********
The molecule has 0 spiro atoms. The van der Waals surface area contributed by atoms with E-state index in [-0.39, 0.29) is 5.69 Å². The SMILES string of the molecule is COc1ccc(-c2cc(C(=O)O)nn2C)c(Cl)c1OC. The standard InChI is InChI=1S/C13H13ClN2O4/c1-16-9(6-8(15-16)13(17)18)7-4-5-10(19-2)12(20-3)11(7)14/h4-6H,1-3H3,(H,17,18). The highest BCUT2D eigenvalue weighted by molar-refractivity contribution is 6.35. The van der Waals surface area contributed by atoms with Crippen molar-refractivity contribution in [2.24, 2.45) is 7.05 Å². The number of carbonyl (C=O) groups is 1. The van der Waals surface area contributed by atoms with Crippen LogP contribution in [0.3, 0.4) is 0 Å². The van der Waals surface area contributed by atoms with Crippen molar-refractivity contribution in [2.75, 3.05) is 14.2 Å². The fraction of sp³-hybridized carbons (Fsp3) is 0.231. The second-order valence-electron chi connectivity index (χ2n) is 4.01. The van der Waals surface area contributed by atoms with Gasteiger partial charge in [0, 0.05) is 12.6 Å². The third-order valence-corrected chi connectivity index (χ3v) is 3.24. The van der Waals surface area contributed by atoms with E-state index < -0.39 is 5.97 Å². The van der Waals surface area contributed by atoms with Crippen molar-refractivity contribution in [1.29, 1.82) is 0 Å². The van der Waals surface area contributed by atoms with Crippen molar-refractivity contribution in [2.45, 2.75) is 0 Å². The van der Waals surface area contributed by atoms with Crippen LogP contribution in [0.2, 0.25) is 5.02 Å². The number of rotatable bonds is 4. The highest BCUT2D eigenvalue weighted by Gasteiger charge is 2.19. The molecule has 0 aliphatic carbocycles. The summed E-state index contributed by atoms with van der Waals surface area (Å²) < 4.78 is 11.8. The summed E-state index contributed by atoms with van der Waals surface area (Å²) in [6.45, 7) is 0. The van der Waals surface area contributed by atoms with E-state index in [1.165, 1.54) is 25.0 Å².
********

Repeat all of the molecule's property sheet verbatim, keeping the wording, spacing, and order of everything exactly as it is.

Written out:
The molecule has 0 spiro atoms. The van der Waals surface area contributed by atoms with E-state index in [-0.39, 0.29) is 5.69 Å². The SMILES string of the molecule is COc1ccc(-c2cc(C(=O)O)nn2C)c(Cl)c1OC. The standard InChI is InChI=1S/C13H13ClN2O4/c1-16-9(6-8(15-16)13(17)18)7-4-5-10(19-2)12(20-3)11(7)14/h4-6H,1-3H3,(H,17,18). The highest BCUT2D eigenvalue weighted by molar-refractivity contribution is 6.35. The van der Waals surface area contributed by atoms with Crippen molar-refractivity contribution in [2.24, 2.45) is 7.05 Å². The number of carbonyl (C=O) groups is 1. The van der Waals surface area contributed by atoms with Crippen LogP contribution in [0.3, 0.4) is 0 Å². The van der Waals surface area contributed by atoms with Crippen molar-refractivity contribution in [2.75, 3.05) is 14.2 Å². The fraction of sp³-hybridized carbons (Fsp3) is 0.231. The second-order valence-electron chi connectivity index (χ2n) is 4.01. The van der Waals surface area contributed by atoms with Gasteiger partial charge in [0, 0.05) is 12.6 Å². The third-order valence-corrected chi connectivity index (χ3v) is 3.24. The van der Waals surface area contributed by atoms with E-state index < -0.39 is 5.97 Å². The van der Waals surface area contributed by atoms with Crippen molar-refractivity contribution in [1.29, 1.82) is 0 Å². The van der Waals surface area contributed by atoms with Crippen molar-refractivity contribution in [2.45, 2.75) is 0 Å². The van der Waals surface area contributed by atoms with Crippen LogP contribution in [0.2, 0.25) is 5.02 Å². The number of rotatable bonds is 4. The highest BCUT2D eigenvalue weighted by Gasteiger charge is 2.19. The molecule has 0 aliphatic carbocycles. The summed E-state index contributed by atoms with van der Waals surface area (Å²) < 4.78 is 11.8. The summed E-state index contributed by atoms with van der Waals surface area (Å²) in [6.45, 7) is 0. The van der Waals surface area contributed by atoms with E-state index in [1.165, 1.54) is 25.0 Å².